A place for teachers to discuss issues to do with teaching
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By michi
#24283
We recently taught Soboninkun in our class. As usual, we started out by demonstrating all the parts for djembe and dundun, and also putting them together in various combinations. When we got to the sangban, there was complete bewilderment:
Code: Select all
1..2..3..4..
.bb.bb.bb.bb
x.x..o.oo...
The off-beat bell and the almost completely off-beat sangban had everyone thoroughly confused. I don't believe that any of our students managed to perceive the beat correctly, especially coming into the rhythm from a binary call. The lesson was a bit of an uphill struggle that day…

The following week, we started out by doing some body percussion. Step the pulse with your feet, and start by clapping the two mutes. Keep that going for a while, then add the first open note on the chest. Keep that going for a while, and then add the final two open notes on the chest.

Within a few minutes, everyone got it, and the lesson went much better.

After this experience, I'm going to try and do this more often. It's a good way to get people to feel the dundun melody. (Most dundun patterns can be turned into body percussion.) It also gets people to move at the start of a lesson, get warm, and loosen up a bit.

Anyone else using body percussion in their teaching?

Cheers,

Michi.
By bkidd
#24288
Body percussion is great. This form of teaching is the basis for the Taketina style of musical education.

http://www.taketina.com

In my experience, adding vocalization of the dunun lines while clapping or stepping is also a great exercise for teaching. This really helps in dealing with poly-rhythms as well as keeping track of multiple parts.

Best,
-Brian
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By djembefeeling
#24304
Yes, I do use body percussion frequently in my classes. But there are some classes that really like it while others rather dislike it. So more often I sing the dunun lines with my students.
By djembeweaver
#24889
Funnily enough I'm doing Soboninkun with my class at the moment.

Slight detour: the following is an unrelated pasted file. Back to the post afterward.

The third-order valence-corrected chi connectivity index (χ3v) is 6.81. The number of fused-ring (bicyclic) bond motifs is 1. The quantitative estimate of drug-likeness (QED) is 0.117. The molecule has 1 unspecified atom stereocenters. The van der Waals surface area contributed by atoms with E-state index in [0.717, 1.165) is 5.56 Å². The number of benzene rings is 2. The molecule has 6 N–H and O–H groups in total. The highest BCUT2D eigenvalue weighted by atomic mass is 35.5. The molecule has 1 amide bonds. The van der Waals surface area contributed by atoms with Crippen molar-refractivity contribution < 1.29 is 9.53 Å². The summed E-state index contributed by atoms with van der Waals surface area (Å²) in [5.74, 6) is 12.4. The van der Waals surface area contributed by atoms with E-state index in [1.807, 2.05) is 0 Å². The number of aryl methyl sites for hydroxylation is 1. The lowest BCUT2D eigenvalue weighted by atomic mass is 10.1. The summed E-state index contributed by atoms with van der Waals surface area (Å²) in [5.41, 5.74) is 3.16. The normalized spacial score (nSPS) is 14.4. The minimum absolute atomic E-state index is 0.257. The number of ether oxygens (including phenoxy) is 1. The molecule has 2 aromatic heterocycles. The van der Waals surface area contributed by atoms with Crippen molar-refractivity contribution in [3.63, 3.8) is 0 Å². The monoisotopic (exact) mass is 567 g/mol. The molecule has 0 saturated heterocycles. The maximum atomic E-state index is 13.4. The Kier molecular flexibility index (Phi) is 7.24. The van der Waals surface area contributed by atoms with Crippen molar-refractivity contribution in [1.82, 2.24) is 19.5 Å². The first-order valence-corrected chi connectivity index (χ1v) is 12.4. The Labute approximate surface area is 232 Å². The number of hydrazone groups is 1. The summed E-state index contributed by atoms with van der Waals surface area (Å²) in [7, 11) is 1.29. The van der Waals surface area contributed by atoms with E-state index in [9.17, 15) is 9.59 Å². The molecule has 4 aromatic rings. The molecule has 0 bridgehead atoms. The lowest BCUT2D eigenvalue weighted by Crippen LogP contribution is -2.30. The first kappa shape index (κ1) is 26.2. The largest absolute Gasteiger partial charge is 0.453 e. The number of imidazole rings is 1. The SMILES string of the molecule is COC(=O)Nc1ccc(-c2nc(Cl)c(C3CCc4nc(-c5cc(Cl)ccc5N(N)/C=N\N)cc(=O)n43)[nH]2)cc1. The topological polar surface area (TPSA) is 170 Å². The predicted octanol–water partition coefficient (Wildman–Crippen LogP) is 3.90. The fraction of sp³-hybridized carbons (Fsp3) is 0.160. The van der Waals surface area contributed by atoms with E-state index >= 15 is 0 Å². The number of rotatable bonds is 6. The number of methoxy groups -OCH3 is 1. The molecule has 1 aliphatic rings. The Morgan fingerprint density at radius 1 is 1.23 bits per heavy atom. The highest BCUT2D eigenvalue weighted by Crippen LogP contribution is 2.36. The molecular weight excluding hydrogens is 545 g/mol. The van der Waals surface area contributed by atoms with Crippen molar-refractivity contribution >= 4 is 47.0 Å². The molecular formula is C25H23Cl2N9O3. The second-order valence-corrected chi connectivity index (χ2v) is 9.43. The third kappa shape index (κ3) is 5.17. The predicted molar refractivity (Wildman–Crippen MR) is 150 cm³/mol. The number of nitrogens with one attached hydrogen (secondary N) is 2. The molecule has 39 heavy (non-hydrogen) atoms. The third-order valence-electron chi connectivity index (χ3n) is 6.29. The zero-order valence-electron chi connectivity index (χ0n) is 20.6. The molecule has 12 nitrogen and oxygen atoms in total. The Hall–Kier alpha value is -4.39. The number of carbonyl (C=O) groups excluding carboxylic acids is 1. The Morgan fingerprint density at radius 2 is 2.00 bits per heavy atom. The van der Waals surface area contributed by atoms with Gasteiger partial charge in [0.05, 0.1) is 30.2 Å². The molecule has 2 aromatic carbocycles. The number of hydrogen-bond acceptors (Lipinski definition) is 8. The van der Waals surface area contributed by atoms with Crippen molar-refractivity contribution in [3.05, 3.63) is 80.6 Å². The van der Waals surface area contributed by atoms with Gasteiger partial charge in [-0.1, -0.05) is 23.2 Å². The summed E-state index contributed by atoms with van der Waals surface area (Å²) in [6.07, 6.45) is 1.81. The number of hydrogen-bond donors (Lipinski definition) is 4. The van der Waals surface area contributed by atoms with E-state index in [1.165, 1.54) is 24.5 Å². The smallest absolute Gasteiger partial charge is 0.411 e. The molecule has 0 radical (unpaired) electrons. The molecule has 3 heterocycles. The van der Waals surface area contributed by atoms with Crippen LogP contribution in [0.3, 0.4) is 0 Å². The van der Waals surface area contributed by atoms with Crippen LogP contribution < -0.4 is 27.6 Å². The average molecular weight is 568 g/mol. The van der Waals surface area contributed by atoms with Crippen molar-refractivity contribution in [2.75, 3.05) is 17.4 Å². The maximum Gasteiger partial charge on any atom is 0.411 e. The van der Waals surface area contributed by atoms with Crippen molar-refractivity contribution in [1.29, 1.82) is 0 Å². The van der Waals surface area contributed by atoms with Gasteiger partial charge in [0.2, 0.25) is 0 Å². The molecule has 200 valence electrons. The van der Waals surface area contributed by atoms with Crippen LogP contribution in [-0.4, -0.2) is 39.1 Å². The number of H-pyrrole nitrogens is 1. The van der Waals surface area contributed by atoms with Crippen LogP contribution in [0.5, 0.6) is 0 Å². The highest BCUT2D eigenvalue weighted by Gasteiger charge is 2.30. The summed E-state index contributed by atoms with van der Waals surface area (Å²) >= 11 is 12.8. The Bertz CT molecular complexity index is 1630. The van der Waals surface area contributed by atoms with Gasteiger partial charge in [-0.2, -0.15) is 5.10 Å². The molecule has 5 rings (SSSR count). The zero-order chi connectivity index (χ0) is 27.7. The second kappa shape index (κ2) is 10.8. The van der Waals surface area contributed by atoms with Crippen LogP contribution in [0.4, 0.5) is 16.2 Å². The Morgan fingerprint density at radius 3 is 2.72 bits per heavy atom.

I always teach my students to sing the dundun melody. That's how I percieve it.

So I got them to sing the sangbang plus kenkeni (forgetting the bells). Because they share no beats you can sing them together using three distinct notes (one for the kenkeni, one for the closed sangbang strokes and a third for the open strokes).

I got them to sing this and clap the 4 pulse and everyone got it in a couple of minutes max.

Then I got people who could play the parts (I've got three who can nail it luckily) to play while everyone else sang and clapped.

Result: No confusion over pulse at all.

Now, getting people to play the djembe parts is another matter (I've only properly nailed them myself in the last year so fair's fair)
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By michi
#24893
Brilliant! :-)

It didn't occur to me to have students sing the kenkeni as well. Partly, that's probably due to our own bias: there are two teachers and three drums, so the kenkeni often gets short thrift when there is no student willing (or able) to play it.

I just tried this, and it makes it really easy because the kenkeni provides a strong down-beat anchor on the 2 and 4.

Thanks for that! (We really need to find ourselves a regular kenkeni player for classes…)

Michi.
By djembeweaver
#24896
Glad you found it useful Michi.

I do this with every rhythm actually - create a song that is a combination of the dundun parts then get my students to sing it. I find it really facilitates being able to actually play the parts, and makes people more aware of how their part contributes to the overall melody.

Sometimes (like here with Soboninkun) two of the accompaniments make a strong melody so I teach that melody first. The dun and sangbang make a different (harder) melody.

When creating a song out of all three parts, inevitably some notes are shared across the duns. So I just sing what jumps out at me (other melodies are available...)

So now try singing the sanbang / kenkeni melody as before, but replace the second open kenkeni beat with a lower dundun note. You can kind of sing the whole melody like this (if you can work out where to breath!)